Ethylene is an unusual plant hormone because it is a gas. That means it can move through the air, and a ripening apple can cause another apple to ripen, or even over-ripen. That’s why one rotten apple spoils the whole barrel! Some farmers spray their green peppers with ethylene gas to cause them to ripen faster and become red peppers.
You can try to see how ethylene works by putting a ripe apple or banana with another unripe fruit in a closed container or paper bag. What do you think will happen to the unripe fruit?
The hormone ethylene is signaling these tomatoes to ripen.
The hormone ethylene causes flower petals to fall from a plant, a process known as abscission.
Gibberellins are hormones that cause the plant to grow. When gibberellins are applied to plants by scientists, the stems grow longer. Some gardeners or horticulture scientists add gibberellins to increase the growth of plants. Dwarf plants (small plants), on the other hand, have low levels of gibberellins (Figure below). Another function of gibberellins is to stop dormancy (resting time) of seeds and buds. Gibberellins signal that it’s time for a seed to germinate (sprout) or for a bud to open.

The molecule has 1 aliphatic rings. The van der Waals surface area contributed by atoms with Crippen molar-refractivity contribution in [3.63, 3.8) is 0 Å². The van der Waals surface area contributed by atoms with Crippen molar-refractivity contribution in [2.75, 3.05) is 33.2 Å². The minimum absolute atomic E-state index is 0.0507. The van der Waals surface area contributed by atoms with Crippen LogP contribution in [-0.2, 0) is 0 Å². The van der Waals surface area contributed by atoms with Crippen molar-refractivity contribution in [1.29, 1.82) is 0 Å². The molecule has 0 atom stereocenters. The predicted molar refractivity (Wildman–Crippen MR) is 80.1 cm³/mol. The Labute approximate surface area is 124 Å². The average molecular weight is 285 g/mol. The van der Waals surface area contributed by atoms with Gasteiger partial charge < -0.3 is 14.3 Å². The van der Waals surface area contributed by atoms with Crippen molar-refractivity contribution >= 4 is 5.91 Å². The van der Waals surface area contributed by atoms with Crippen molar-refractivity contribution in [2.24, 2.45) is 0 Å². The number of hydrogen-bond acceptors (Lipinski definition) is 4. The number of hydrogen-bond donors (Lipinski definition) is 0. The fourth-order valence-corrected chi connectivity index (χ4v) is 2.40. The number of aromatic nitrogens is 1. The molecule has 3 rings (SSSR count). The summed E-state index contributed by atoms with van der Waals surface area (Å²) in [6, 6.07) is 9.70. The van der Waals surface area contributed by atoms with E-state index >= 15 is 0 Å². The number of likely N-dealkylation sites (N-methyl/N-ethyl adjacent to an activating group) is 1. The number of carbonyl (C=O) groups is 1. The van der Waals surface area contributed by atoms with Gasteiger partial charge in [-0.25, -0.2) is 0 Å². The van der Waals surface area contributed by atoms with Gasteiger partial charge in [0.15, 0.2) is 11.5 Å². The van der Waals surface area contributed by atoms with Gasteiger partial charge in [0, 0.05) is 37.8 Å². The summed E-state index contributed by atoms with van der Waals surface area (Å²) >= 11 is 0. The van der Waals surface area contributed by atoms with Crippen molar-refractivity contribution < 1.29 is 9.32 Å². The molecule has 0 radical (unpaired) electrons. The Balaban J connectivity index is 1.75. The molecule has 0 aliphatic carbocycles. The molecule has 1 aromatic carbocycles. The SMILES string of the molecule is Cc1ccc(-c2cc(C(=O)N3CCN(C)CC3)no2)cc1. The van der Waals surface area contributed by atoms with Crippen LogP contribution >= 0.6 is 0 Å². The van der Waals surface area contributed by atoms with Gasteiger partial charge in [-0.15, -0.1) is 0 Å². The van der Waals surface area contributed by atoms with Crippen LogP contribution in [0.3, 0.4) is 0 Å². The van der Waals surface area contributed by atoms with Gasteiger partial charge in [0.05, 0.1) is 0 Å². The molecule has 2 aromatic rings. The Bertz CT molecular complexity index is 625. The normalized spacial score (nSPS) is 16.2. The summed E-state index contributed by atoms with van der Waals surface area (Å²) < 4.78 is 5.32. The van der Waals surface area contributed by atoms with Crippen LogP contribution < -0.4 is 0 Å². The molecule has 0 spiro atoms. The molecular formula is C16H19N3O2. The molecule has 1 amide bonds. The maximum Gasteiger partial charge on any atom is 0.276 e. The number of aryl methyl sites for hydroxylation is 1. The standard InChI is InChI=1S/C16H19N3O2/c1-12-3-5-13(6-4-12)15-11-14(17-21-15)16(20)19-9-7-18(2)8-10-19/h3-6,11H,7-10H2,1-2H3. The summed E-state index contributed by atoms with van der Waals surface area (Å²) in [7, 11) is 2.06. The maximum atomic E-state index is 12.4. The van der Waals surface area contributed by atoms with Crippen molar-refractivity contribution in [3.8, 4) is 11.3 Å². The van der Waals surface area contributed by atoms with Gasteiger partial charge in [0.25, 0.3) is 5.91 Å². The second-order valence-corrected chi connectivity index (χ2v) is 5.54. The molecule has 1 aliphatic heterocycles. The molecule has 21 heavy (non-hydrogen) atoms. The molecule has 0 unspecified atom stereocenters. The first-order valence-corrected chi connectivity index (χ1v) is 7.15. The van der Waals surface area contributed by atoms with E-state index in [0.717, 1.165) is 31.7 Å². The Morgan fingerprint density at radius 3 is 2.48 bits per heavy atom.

Dwarf plants like this bonsai tree often have unusually low concentrations of gibberellins.
Cytokinins are hormones that cause plant cells to divide. Cytokinins were discovered from attempts to grow plant tissue in artificial environments (Figure below). Cytokinins prevent the process of aging (senescence). So florists sometimes apply cytokinins to cut flowers, so they do not get old and die.
Cytokinins promote cell division and are necessary for growing plants in tissue culture. A small piece of a plant is placed in sterile conditions to regenerate a new plant.
Abscisic acid is misnamed because it was once believed to play a role in abscission (the dropping of leaves, fruits, and flowers), but we now know abscission is caused by ethylene. The actual role of abscisic acid is to close the stomata, the tiny openings in leaves that allow substances to enter and leave, and to maintain dormancy. When a plant is stressed due to lack of water, abscisic acid tells the stomata to close. This prevents water loss through the stomata.